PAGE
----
Divorce Law
Complete Guide to Filing for Divorce in the State of Florida

Complete Guide to Filing for Divorce in the State of Florida

Life can be unpredictable, and sometimes people find themselves in the situation of having to file for divorce. If you find yourself in this situation, understanding the ins and outs is crucial to ensure that the divorce process goes smoothly. Dissolution of Marriage, as it is officially called, is the legal end of a marriage.

The divorce petition must be filed in the county where either spouse resides. However, if you are military personnel, you may file for divorce in the county where you are stationed, even if your spouse does not reside there. If you have minor children with your spouse, there are additional requirements that must be met in order to file for divorce.

Florida’s law requires that parents attend a parenting course before their divorce is final and is designed to help parents learn how to co-parent after their divorce.

Types of divorce in Florida

When a couple decides to divorce in Florida, they will need to choose between an uncontested and contested divorce. An uncontested divorce is when both parties agree on all aspects of the divorce, including the division of property and custody of any children. A contested divorce is when the parties hardly agree on any aspects of the divorce, such as child custody or division of property.

To file for an uncontested divorce in Florida, both parties must complete and sign a petition for dissolution of marriage. This means that the case will go to court, and a judge will make the final decisions about the terms of the divorce. Contested divorces can be costly and time-consuming, so couples should only consider this option if they are absolutely unable to reach an agreement themselves.

Eligibility to file for divorce in Florida

At least one of the partners should have been a resident of Florida for at least six months prior to filing for divorce. This residency requirement can be met by living in Florida full-time, or by maintaining a permanent home in the state, even if you live part of the year elsewhere. If you are not a resident of Florida, but your spouse is, you can still file for divorce in the state as long as your spouse meets the residency requirements.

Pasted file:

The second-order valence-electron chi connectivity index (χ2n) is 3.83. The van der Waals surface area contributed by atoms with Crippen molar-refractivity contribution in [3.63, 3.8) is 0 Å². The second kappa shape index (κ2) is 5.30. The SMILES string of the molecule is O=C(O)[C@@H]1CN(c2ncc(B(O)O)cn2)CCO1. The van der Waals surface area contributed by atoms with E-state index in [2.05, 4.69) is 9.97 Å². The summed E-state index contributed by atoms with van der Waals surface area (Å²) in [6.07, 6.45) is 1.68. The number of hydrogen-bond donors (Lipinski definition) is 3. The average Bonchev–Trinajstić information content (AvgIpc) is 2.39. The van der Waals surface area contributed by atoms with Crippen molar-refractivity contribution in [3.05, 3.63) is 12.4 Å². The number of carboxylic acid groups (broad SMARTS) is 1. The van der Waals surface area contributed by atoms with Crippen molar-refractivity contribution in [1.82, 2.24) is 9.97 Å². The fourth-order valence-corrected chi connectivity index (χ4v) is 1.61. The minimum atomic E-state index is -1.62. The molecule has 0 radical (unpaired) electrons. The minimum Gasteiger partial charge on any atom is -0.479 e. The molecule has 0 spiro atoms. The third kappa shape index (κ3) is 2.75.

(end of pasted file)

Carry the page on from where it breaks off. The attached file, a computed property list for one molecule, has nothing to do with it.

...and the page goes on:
You must also have grounds for divorce. This means that you must have a reason for wanting to end your marriage. In Florida, there are two grounds for divorce: no-fault and fault. No-fault divorce is the most common type of divorce, and it can be obtained by showing that the union is irretrievably broken. Fault divorce requires one spouse to prove that the other spouse did something wrong, such as committing adultery or abandoning the family.

It is always a good idea to seek legal counsel when considering divorce, even if you and your spouse agree with the terms of the divorce. A divorce lawyer at Travis Walker Law in Stuart, FL can help you understand the process since divorce laws vary from state to state. They will also help you ensure that you don’t make any mistakes that could impact the outcome of your divorce.


Not all marriages last forever, and sometimes couples need to go their separate ways. This guide provides an overview of what you need to do to file for divorce in Florida, including residency requirements, grounds for divorce, and what to expect during the process.

While going through a divorce can be difficult, having a clear understanding of the process can help make it a little easier.

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